Wren Baker knew earlier this year that the North Texas athletics department faced a huge challenge financially due to the fallout from the coronavirus pandemic.
UNT’s athletic director and his staff aren’t finished dealing with the issues the spread of the disease has caused, but they saw some promising signs recently when the school filed its latest financial report to the NCAA.
UNT finished with a surplus of $167,504 for the 2020 fiscal year that wrapped up in August. The school’s athletic expenses for the year were just short of $40 million.
“I continue to be pleased that we remain financially stable in uncertain times,” Baker said. “It’s a credit to our student-athletes, coaches, staff and most importantly our loyal supporters that we are in that position. We are going to have continued financial challenges for the next year or two, but we are positioned as well as anyone to deal with them and emerge from the pandemic healthy.”
Schools are required to file their financial information with the NCAA each year.
Baker said in the spring that UNT would cut as many corners as it could financially without damaging the experience of athletes, cutting the salaries of employees or laying off staff as it dealt with the pandemic. UNT has left a few positions in the department unfilled, including two senior-level spots, but has not cut salaries or staff.
The school saw its revenue decline by nearly $700,000, leaving it some ground to make up financially.
The drop was due in part to a decline of more than $800,000 in UNT’s NCAA distribution after the men’s national championship basketball tournament was canceled. UNT also brought in $360,000 less in the last fiscal year in program sales, parking and concession revenue after spring events at the Super Pit were canceled.
The money UNT saved when spring sports were canceled and maintaining a tight budget helped the department make up for those losses.
“Cutting corners has helped,” Baker said. “We dropped everything into essential, important and elective buckets. We held off on the things in the elective bucket and have had a lot of discussions about things in the important bucket. We were able to do a lot of things we feel are important, but there were things we feel are important that we weren’t able to do.”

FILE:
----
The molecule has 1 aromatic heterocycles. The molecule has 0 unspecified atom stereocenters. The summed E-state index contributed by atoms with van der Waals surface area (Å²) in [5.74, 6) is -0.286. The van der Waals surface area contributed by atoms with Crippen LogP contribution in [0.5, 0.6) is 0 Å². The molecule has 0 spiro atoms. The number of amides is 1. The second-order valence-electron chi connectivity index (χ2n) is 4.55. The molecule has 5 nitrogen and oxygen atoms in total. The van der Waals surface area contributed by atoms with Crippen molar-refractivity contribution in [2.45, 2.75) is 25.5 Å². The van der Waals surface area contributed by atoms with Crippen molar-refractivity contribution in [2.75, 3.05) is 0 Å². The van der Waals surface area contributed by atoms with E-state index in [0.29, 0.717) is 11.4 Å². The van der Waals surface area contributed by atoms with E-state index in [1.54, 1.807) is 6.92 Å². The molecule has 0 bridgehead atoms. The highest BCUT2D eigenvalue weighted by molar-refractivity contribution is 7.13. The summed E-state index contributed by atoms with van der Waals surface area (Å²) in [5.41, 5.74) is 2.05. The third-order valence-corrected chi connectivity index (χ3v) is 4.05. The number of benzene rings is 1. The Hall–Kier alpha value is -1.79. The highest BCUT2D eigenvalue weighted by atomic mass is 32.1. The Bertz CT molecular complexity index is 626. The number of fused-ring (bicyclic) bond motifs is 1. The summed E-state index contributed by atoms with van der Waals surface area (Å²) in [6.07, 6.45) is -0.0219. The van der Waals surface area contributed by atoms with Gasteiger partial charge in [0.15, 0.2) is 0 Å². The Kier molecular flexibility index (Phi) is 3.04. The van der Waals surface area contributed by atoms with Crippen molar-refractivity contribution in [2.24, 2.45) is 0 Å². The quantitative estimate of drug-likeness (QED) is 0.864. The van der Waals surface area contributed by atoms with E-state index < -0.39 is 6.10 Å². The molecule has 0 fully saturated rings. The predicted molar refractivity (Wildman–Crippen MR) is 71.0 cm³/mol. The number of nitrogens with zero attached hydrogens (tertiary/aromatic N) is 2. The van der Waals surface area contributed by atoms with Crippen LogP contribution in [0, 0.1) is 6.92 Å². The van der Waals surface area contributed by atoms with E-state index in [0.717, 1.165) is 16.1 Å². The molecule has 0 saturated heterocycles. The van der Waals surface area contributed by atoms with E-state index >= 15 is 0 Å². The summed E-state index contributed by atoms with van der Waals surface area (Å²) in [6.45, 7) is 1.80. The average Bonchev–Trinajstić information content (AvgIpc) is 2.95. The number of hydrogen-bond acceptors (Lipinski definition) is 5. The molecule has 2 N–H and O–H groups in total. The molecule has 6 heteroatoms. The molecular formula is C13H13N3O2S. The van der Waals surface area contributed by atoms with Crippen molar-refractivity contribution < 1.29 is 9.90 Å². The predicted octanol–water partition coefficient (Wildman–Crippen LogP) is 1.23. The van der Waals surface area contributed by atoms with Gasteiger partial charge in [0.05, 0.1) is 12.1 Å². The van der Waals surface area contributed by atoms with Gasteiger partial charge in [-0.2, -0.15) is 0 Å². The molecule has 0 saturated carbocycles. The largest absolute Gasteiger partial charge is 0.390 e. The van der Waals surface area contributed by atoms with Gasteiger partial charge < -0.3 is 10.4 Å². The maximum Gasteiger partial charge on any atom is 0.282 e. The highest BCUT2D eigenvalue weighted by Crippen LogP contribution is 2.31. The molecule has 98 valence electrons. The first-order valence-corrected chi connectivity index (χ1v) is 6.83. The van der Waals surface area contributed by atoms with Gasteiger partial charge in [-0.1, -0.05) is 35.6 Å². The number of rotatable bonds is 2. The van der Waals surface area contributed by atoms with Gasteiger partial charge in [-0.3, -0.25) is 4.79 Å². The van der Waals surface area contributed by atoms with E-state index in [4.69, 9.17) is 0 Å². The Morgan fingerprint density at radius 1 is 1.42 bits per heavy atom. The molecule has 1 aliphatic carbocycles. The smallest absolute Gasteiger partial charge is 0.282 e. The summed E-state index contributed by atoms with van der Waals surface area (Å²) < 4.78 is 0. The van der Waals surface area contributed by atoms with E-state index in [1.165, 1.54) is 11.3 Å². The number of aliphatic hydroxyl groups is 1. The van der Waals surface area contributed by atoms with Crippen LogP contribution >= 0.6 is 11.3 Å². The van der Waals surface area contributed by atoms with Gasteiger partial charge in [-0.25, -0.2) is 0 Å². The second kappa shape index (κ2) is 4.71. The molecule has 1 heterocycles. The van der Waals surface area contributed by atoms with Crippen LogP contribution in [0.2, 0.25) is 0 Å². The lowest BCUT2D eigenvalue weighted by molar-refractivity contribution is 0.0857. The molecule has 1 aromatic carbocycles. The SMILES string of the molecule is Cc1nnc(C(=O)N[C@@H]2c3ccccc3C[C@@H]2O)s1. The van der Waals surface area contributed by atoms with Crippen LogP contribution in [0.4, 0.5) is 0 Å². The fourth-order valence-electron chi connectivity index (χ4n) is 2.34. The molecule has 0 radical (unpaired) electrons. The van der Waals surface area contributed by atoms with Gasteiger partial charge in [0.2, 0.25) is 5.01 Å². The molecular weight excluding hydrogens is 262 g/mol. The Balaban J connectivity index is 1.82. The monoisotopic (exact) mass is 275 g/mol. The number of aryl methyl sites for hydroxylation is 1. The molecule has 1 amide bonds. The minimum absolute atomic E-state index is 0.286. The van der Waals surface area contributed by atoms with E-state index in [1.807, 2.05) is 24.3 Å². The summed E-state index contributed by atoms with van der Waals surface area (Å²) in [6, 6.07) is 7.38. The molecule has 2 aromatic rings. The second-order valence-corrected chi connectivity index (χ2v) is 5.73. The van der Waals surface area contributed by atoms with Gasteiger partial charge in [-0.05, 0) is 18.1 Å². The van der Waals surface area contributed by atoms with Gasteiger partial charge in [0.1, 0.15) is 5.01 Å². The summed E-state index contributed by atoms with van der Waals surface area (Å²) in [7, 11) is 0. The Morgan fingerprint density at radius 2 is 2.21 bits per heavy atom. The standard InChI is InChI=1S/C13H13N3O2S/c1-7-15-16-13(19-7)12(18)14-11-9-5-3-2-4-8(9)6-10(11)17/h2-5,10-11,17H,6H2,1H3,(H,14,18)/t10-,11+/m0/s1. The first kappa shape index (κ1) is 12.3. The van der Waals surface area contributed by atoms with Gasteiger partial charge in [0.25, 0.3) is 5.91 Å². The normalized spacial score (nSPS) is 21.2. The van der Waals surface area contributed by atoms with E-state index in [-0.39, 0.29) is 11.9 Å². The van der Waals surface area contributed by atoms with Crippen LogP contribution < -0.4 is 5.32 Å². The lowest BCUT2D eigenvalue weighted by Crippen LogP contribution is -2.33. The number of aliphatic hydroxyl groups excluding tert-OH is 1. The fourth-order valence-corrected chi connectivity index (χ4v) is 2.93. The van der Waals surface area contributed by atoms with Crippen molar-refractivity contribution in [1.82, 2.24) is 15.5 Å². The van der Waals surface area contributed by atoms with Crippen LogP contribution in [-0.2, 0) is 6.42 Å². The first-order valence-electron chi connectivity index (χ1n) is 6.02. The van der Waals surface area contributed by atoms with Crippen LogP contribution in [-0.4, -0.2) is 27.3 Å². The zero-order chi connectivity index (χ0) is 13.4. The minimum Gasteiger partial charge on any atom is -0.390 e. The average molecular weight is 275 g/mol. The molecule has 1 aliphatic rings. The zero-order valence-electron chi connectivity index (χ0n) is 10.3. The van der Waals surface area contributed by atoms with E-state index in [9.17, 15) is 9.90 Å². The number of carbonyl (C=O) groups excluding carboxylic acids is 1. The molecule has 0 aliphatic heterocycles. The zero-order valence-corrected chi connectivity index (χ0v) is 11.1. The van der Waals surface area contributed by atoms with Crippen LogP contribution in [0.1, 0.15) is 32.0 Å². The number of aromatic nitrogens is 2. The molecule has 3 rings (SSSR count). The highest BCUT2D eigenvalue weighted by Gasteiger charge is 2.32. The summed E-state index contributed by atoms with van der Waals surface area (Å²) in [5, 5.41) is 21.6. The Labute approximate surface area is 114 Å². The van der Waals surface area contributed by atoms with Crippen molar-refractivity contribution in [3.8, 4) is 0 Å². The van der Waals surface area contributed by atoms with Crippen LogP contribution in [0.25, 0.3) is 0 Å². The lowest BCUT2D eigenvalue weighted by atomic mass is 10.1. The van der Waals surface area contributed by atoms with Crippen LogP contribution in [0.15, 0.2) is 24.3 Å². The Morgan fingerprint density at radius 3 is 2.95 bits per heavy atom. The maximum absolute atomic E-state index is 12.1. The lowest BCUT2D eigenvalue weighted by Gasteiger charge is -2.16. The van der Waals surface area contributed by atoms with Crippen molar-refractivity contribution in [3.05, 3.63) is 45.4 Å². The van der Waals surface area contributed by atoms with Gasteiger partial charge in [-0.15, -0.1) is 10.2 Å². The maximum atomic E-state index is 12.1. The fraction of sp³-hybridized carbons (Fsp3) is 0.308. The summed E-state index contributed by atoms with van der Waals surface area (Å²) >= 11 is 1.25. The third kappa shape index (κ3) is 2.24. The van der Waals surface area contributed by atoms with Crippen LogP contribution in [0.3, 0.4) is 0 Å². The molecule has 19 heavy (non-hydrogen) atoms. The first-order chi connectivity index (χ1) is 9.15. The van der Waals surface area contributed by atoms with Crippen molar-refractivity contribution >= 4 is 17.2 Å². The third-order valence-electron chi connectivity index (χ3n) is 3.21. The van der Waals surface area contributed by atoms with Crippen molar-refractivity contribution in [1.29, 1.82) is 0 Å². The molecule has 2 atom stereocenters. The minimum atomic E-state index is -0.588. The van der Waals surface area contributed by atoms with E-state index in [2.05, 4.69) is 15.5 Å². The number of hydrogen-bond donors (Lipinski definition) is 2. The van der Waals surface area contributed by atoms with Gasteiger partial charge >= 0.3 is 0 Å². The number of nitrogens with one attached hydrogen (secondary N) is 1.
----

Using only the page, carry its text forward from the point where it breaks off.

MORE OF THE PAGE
UNT’s athletics department received just more than $270,000 in government funding from the CARES Act.
While that relatively small influx of cash helped, Baker attributed UNT’s continued solid financial standing to donors and the way his staff managed the school’s resources.
The Mean Green Scholarship Fund brought in $2.3 million in the 2020 fiscal year, a 13% decline from the previous year, when boosters contributed nearly $2.7 million to the fund.
“Donations have doubled from what we had originally, and we feel like they will double again,” said Baker, who arrived at UNT in the summer of 2016. “We are not making the progress we want to, but the good news is we are stable in very unstable times. I am very appreciative to our donors for their continued support.”
Baker credited UNT’s financial team in athletics, including Matt Witty, for helping the program remain in good financial shape.
Witty recently took over as the chief financial officer for the UNT athletics department and helped steer the program through a tough period financially.
“I am pleased with how stable we have been,” Baker said. “If you had asked me back in March when everything hit if we would be where we are, I would have said probably not.
“It’s a credit to the leadership across campus and inside the athletic department.”